Understanding Critical Illness Insurance

by Tax Guy - Burlington Accountant on March 10, 2009 Print This Post Print This Post

This is a guest from Ray at www.financialhighway.com. Ray is a Toronto based financial enthusiast who works in the investment industry.

Understanding Insurance without a competent insurance advisor can be difficult, however majority of people understand the basics of insurance. A fairly new type of insurance is Critical Illness Insurance (CI), I personally believe CI is one of the more important type of protection to need.

Critical Illness Basics

CI is slightly different than life insurance, CI is falls in the category known as a living benefit since the survivor gets the payout.

Critical Illness policy pays a lump sum in case of a critical illness, each policy has a list of illnesses it covers these lists differ from insurer to insurer but almost all of them have the top three illnesses; heart attack, stroke and cancer. The payments are tax-free and can be used for anything you wish. Some use it to get medical help overseas others use it to pay down debt, go on a trip take time of work to recover etc. There are no restrictions as to how to use the funds and no receipts are needed to get the funds.

Why is it important?

Out of any insurance policy you would buy, statistically CI is the one you are most likely to claim on. The chances of a Canadian suffering from a critical illness are 1 in 3! If you look at stats for cancer, heart attack and stroke you will realize that the chances of suffering from one of these illnesses are very high and chances of survival have been consistently increasing. Those who do not survive the illness will hopefully have life insurance to take care of their families, but those who survive could potentially face severe financial hardship.

The help they need might not be available in their province or country, waiting times maybe too long where in US they could get the treatment faster, they may not be able to work for long period of time and fall behind on bills. There is enough emotional stress when one goes through a critical illness, having CI can help offset some of the financial stress and help focus on recovery.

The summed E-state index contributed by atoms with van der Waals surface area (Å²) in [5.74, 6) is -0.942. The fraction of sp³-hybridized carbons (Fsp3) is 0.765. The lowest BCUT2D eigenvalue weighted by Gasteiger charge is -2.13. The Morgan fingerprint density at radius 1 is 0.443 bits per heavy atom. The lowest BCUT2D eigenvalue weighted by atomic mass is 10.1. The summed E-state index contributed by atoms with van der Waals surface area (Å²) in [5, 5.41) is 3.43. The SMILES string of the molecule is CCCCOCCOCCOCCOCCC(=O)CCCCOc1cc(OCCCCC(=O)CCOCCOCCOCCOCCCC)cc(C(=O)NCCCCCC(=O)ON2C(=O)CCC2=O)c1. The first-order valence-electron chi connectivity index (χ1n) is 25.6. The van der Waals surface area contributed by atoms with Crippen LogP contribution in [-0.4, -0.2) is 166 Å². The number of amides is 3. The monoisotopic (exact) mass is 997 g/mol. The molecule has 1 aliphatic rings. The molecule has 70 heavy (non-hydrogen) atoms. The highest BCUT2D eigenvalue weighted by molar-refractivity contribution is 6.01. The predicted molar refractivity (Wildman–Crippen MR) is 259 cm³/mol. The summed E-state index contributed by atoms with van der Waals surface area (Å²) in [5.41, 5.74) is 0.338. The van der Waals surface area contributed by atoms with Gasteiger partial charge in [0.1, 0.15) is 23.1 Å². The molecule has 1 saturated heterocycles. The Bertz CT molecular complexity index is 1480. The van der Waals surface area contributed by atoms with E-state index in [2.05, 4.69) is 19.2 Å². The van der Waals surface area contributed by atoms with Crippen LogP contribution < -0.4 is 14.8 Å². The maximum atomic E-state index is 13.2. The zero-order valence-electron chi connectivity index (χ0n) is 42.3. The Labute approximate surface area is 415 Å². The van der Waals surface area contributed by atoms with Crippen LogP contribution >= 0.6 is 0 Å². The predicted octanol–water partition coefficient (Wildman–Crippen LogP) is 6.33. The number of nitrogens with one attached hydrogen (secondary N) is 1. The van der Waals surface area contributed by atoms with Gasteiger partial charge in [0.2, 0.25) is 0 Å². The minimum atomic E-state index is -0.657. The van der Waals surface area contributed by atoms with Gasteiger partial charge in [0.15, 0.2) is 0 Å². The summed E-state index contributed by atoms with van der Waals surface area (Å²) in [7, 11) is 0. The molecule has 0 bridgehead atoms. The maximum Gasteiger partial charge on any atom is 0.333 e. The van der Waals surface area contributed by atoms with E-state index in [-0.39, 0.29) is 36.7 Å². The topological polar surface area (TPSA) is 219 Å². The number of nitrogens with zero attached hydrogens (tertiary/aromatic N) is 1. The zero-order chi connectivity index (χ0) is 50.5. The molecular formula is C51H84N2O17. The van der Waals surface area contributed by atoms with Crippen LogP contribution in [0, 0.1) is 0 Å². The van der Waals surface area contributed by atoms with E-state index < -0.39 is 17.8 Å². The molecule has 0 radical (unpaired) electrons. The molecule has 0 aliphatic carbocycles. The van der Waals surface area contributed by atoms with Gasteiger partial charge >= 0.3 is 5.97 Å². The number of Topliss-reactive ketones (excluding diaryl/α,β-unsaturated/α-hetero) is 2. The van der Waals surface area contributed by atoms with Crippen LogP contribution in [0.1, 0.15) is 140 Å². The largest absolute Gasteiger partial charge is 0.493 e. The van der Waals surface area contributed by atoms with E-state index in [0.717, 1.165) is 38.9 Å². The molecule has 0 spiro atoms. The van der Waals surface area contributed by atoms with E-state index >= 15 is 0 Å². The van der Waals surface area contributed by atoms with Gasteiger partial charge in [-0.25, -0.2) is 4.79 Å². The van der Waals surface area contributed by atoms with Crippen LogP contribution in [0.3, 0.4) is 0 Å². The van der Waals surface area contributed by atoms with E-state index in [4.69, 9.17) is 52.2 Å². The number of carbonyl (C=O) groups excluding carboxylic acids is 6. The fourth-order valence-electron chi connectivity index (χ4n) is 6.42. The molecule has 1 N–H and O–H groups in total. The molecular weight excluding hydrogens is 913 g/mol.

CI Underwriting

The underwriting requirements for CI are somewhat stricter than for life insurance. If you have an immediate family member who has suffered a critical illness it will be harder to get insurance, often you will have exclusions or premium increases, if you have two immediate family members who suffered from a critical illness your chances are even lower to get coverage.

Is Disability insurance same as CI?

Many are under the wrong assumption that disability insurance is the same thing as CI, however this assumption is wrong. Disability insurance replaces your income when you suffer from a disability; CI is not a replacement of income; it gives you a lump sum regardless of your income or ability to work.

If the doctor determines you can go back to work, even though you do not feel ready your disability payments will stop. There is also a waiting period for disability payments between 30-120 days; usually it is about 60 days. With CI there is no waiting period, however there is a 30day survival period; you have to survive the illness 30days before payment will be made. There are many other differences between the two types of protections, it is important to understand that the two policies are not same.

How much does CI cost?

Since the chances of claiming on a CI policy is higher than life insurance the cost of having a policy is also higher, however many insurance companies now have a Return Of Premium (ROP) feature available. In simple terms if you reach a certain age (usually 65 or 75) and do not make a claim you will receive all your premiums back without any interest and tax free. You will be paying an extra premium for this feature however many believe its generally worth it.

Life and Critical Illness combined

Many companies now also offer a combination of life and Critical Illness insurance. In this type of policy you would select a value for your life insurance and than select a percentage of that as an advance in case of critical illness.


$100,000 Life & CI combo plan, you select $50,000 as CI advance. If you suffer a critical illness and make a claim you would get $50,000 without any survival period, and you would have $50,000 remaining as death benefit when you die your beneficiary will get the $50,000. If you do not make a CI claim your beneficiary will get the full $100,000.

This type of plan is becoming more popular as the cost is much lower than two individual policies.

This is just a basic overview of Critical Insurance, I encourage everyone to at least take a look at CI and speak with an Insurance advisor about the amount of coverage you would need.

About The Tax Guy...

Dean Paley CGA CFP is a Burlington accountant and financial planner who services individuals and business owners locally, nationally and internationally. Dean has appeared in the National Post, Toronto Star and Metro News.

To find out more, visit Dean's website Dean Paley CGA CFP or connect via Twitter @DeanPaleyCGACFP.

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